“What is it? What do you want from me?” Savannah cried up at the angry, flashing sky. The clouds overhead were thick and grey, but with a patina of green that hinted, ominously, that this might not be just an average winter storm.
“Didn’t I do everything I could…?”
She told herself that she had done everything she possibly could have for Shane. They were close friends, best friends, though they’d never been anything more than that. She told herself that she wasn’t responsible for him; it was narcissistic to think that if she’d just answered the phone he wouldn’t have died. He made his own choices. She couldn’t control him.
He’d gotten himself into trouble that he couldn’t get himself out of. Trouble that, until he passed, no one even knew about - not even Savannah. No one blamed her for what happened; no one other than Savannah herself, of course.
When paired with grief, blame was an especially insidious companion. If it didn’t lead people to misdirect their anger outward, it turned inward - creeping into the subconscious, subtly asserting its influence in ways that time could do little to assuage. Months had passed, but regardless of what she told herself, or how often she repeated these mantras, she still found it hard to drive off. She wasn’t sure these feelings would ever really leave her.
Strangely, part of her still didn’t believe Shane was gone. Part of her thought he’d knock on her door unannounced any day now, and whisk her away on an unexpected adventure. It was something he was fond of doing, his way of breaking her out of her long, obsessive bouts of painting. This feeling, which sometimes swirled in the back of her mind whenever the doorbell rang, probably contributed to her current predicament. It was impossible; she wasn’t superstitious. But maybe… just maybe Shane really was haunting her.
Savannah hadn’t slept in what felt like weeks; the bags under her eyes having turned to greenish purple bruises from how much she’d been rubbing them. Her mind felt sluggish and fragile; weeks of building paranoia did that to a person, she supposed. Savannah had tried, and failed, to prevent the ‘ghost’ from getting to her. She’d even disconnected the damn doorbell, so how did it keep on ringing? Was it all in her mind?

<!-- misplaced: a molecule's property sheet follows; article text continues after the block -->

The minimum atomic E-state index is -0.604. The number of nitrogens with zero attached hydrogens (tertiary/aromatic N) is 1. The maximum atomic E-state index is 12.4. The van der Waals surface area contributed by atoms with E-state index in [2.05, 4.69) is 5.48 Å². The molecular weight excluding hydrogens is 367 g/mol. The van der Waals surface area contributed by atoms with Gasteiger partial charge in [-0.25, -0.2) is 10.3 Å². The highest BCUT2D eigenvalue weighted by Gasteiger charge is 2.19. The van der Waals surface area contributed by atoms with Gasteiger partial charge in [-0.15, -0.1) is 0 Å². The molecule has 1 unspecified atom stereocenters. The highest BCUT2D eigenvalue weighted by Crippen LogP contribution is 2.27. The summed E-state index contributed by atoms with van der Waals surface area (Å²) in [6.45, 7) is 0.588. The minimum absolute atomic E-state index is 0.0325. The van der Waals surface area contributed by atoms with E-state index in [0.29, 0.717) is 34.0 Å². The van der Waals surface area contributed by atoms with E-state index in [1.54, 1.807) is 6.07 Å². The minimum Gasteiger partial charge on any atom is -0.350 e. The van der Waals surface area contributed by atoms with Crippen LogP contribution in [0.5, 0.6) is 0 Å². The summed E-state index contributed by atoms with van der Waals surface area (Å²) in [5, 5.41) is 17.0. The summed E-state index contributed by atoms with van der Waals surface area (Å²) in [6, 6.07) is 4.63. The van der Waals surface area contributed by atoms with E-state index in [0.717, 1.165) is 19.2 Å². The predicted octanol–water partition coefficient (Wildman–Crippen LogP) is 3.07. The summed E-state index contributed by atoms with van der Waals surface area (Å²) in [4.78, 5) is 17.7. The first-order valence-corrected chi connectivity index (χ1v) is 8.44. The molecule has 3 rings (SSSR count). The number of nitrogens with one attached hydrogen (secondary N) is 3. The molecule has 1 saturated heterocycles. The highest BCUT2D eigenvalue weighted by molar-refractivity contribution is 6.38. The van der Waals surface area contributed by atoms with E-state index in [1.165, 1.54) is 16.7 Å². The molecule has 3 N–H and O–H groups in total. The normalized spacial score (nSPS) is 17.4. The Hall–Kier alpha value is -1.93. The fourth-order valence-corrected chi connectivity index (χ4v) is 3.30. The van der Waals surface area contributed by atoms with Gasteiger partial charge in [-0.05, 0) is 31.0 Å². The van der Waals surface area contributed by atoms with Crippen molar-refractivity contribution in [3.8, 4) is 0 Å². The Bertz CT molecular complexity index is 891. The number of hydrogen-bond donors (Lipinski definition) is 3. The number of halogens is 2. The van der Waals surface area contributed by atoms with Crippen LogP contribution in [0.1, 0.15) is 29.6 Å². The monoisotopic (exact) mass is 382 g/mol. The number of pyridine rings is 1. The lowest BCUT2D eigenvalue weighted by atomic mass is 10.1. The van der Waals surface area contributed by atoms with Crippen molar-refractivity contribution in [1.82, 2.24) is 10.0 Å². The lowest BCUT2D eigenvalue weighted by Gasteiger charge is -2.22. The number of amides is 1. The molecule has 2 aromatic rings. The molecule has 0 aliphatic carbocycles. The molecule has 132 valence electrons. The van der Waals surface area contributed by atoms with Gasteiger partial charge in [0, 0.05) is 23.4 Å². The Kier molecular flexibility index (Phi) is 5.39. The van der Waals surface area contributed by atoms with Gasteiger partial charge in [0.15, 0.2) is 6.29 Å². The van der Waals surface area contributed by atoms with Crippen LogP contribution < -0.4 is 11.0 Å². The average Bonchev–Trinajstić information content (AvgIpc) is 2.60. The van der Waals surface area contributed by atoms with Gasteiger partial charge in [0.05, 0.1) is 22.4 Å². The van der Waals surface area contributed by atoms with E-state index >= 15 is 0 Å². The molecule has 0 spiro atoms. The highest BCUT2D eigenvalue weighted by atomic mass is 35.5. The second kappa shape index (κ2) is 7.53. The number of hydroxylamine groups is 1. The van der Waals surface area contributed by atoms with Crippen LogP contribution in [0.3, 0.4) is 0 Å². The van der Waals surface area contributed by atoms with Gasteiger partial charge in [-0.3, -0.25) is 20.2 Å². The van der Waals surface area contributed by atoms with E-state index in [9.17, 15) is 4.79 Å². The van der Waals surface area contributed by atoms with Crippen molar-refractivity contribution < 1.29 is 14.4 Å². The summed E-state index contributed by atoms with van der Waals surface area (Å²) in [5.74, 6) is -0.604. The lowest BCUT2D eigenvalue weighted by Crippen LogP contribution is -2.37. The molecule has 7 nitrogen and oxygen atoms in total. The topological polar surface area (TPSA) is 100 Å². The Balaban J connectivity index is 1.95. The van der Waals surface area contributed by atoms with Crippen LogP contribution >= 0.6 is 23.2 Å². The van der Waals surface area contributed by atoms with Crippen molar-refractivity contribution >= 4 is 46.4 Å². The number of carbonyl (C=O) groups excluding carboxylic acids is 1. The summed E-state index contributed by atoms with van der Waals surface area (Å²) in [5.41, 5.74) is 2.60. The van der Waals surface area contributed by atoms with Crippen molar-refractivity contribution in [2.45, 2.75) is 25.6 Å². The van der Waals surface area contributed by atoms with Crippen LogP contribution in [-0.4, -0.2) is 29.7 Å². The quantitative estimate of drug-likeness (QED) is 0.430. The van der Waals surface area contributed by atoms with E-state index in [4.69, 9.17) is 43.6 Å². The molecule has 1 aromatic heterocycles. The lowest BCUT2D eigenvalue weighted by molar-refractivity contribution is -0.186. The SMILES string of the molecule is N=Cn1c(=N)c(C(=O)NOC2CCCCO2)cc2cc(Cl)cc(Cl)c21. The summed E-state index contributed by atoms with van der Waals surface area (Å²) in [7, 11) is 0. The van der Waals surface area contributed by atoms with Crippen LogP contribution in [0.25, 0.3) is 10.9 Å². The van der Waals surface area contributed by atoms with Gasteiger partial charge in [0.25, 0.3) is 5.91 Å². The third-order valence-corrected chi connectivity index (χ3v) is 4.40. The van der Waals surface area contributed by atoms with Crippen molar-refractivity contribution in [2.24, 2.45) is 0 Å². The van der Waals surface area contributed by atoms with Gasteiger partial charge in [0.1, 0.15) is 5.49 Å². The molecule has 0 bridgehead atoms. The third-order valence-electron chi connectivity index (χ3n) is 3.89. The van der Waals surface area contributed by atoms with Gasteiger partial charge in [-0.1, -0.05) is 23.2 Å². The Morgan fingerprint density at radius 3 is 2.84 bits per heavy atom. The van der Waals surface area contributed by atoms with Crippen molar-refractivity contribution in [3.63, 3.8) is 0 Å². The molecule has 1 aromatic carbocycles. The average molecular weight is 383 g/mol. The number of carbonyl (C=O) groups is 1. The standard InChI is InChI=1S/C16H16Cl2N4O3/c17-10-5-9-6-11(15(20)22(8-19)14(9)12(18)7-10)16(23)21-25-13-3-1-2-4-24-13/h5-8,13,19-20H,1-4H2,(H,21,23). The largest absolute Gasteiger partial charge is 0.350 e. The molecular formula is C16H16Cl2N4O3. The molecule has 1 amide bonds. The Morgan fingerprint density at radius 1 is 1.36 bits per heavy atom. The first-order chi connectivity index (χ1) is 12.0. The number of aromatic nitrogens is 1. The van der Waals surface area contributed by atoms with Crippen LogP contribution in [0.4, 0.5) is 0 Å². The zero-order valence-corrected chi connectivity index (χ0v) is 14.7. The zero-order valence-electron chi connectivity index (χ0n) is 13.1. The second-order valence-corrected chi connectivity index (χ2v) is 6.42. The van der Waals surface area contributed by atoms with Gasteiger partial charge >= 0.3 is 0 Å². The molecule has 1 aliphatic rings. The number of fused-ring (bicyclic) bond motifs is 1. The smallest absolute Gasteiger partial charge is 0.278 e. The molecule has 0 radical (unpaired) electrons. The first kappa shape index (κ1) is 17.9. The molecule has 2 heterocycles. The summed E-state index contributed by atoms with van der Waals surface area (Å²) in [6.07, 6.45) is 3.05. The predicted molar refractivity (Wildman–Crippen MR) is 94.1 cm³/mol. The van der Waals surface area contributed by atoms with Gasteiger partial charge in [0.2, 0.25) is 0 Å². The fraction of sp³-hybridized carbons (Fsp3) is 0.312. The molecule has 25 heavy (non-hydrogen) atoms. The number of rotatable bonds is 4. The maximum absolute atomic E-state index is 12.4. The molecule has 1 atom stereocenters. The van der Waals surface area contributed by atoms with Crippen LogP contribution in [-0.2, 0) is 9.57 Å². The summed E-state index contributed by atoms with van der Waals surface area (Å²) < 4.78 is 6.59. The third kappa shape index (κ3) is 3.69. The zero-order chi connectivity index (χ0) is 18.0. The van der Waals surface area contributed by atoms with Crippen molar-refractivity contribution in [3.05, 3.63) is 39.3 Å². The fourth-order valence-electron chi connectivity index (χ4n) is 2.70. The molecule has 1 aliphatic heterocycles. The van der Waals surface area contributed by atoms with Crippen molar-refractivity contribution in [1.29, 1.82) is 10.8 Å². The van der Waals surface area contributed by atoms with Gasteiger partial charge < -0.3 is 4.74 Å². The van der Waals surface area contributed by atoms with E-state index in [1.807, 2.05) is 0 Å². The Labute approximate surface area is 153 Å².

“There’s no such thing as ghosts!” Savannah shouted at the sky. As much as she protested, and had been protesting internally for months, it seemed that the spirit haunting her did not agree with her assessment. Not only were there ghosts, but she had failed them - had failed him. Betrayed him, even. This was her punishment.
As if on cue, the sky above her broke. Fat, cold rain drops started splashing down thin at first, then with an abundance that left the quaking, twenty one year old soaked in a matter of minutes. She didn’t care. In fact, Savannah knew that she deserved this - and more.
She stood outside in the small, low fenced yard of her brick apartment building, and shivered as the cold seeped through her clothes, into her skin, and down to her bones. Was this how he felt? Deeply cold and unable to move forward? Was Shane punishing everyone who had failed him? Surely she wasn’t the only one. Was he punishing Cory as well? Was it her fault if he was?
As the clouds lit up, and thunder boomed above her, she wished the storm would strike her down too. Maybe that’s what he wanted. Did Shane want her to join him in the afterlife?